The Hawk and the Dove Trilogy
For several years a friend has been pushing this book at me: “You’ve really got to read this.” I finally took her recommendation seriously, and now I pass along the enthusiasm for this hefty volume (560 pages), which is really three short novels bound as one.
One caveat: Right off the bat you have to stretch your imagination to allow for the intergenerational setup --- that a contemporary British woman would know detailed ancestral stories from the 14th century. Each chapter begins and ends in this modern, Anglican household, where Mother uses an heirloom story set in the great-great-great uncle’s Benedictine abbey of St. Alcuin to teach a life lesson to her 15-year-old daughter. This format suited my pattern of reading one (self-contained) chapter each evening, savoring the insights drawn from the characterizations of the monks.
The principal monastic is the abbot. By birth his name was Peregrine, meaning “hawk” --- a word that well described his temperament as well as his craggy countenance. But as a Benedictine his name was Columba, meaning “dove.” Early in the first book, Peregrine is savagely beaten by Easter guests seeking revenge against his father. They cripple Peregrine’s hands and legs and leave him to die, but in God’s mercy the path of suffering leads to humbling transformations, which are portrayed in his dealings with his monastic brothers.
You get to know these monks individually, especially several who are introduced as young novices and subsequently mature in their Christian faith and in their self-knowledge under Peregrine’s tutelage. There’s Francis, so cheerful and jesting that the novice master asks Peregrine to ferret out his insincerity. Or is it insecurity? There’s angry Cormac, assigned to work under a critical supervisor, but within sight of a referee who doesn’t let things get out of hand. There’s impetuous Thomas, chosen as Peregrine’s own personal assistant --- even helping him cut his food and don his clothes. They, and Peregrine, wind themselves around your heart.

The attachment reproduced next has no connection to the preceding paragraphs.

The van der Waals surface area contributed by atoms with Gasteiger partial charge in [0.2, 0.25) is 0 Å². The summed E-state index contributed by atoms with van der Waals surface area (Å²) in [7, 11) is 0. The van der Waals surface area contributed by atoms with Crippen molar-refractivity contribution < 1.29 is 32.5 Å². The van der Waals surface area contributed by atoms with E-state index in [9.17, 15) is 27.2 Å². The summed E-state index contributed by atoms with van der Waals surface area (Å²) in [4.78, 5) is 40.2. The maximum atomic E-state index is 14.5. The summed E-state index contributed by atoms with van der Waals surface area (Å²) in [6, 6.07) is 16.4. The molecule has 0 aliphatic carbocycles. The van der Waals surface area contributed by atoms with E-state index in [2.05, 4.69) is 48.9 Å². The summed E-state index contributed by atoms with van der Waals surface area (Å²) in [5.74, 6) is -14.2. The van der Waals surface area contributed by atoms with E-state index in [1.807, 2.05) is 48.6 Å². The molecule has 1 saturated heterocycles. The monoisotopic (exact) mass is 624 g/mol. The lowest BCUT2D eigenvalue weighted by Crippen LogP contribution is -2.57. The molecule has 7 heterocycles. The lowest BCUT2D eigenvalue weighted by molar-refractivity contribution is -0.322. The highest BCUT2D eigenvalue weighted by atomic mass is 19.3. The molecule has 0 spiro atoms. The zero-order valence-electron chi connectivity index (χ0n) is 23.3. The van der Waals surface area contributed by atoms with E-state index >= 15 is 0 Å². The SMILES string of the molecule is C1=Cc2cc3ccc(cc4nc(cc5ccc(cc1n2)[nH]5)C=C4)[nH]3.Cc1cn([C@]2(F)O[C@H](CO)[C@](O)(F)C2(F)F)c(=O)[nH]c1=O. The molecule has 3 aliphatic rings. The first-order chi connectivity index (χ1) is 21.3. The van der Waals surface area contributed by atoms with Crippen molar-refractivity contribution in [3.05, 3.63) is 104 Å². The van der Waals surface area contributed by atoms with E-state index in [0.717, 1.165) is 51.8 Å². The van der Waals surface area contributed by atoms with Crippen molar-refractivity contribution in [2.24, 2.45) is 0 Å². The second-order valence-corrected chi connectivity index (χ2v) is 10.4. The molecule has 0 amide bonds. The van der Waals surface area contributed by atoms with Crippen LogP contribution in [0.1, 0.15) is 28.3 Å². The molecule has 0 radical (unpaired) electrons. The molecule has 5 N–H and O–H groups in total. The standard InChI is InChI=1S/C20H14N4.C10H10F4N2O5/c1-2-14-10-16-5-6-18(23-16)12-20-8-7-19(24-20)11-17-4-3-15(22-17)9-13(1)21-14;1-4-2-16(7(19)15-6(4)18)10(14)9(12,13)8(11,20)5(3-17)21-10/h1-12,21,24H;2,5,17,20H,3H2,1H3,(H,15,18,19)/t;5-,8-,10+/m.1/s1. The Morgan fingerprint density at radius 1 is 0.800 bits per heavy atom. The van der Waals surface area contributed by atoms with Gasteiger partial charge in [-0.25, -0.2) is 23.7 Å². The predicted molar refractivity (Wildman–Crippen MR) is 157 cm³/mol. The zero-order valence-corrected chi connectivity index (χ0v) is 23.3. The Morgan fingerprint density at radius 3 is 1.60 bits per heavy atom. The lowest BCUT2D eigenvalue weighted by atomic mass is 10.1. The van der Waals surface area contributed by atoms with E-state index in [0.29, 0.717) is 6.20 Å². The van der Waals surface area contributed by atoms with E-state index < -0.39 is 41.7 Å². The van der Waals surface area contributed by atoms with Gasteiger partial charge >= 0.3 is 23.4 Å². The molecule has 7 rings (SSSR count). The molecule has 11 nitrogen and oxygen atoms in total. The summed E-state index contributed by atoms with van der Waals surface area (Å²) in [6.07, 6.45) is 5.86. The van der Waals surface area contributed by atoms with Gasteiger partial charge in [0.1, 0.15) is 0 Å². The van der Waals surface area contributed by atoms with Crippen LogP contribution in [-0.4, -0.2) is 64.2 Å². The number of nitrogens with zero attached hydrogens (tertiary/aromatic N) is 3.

One particularly strong story, early in book two (“The Wounds of God”), takes place outside the abbey, when Peregrine (with Thomas) travels to an Augustinian priory to participate in a theological debate “concerning the nature of God, whether his supreme manifestation be in justice or in mercy.” Here, and later in book three, serious theological issues are discussed, not as sermons but rather within the context of a story.
In the third book of the trilogy (“The Long Fall”), the author wisely abandons the contemporary framework, which by now has outlived its usefulness. Here the full account focuses on the Benedictines. The spotlight is on Thomas and his devotion to Peregrine, who is further disabled by a stroke and aphasia and confined to the infirmary --- think nursing home, without any modern amenities. In an “author’s note” at the end of the book, Wilcock acknowledges that she worked hard to present an “authentic” but not overly explicit portrayal of the realities of disabilities that too often curtail people’s participation in Christian communities --- even the incapacitating fear of incontinence.
This is a wonderfully insightful volume, with a rich historical storyline. There’s more substantial content here than in much Christian fiction --- about grace, about leadership and loyalty, about humility, about disability and suffering. About the hawk as well as the dove.
Reviewed by Evelyn Bence on January 11, 2000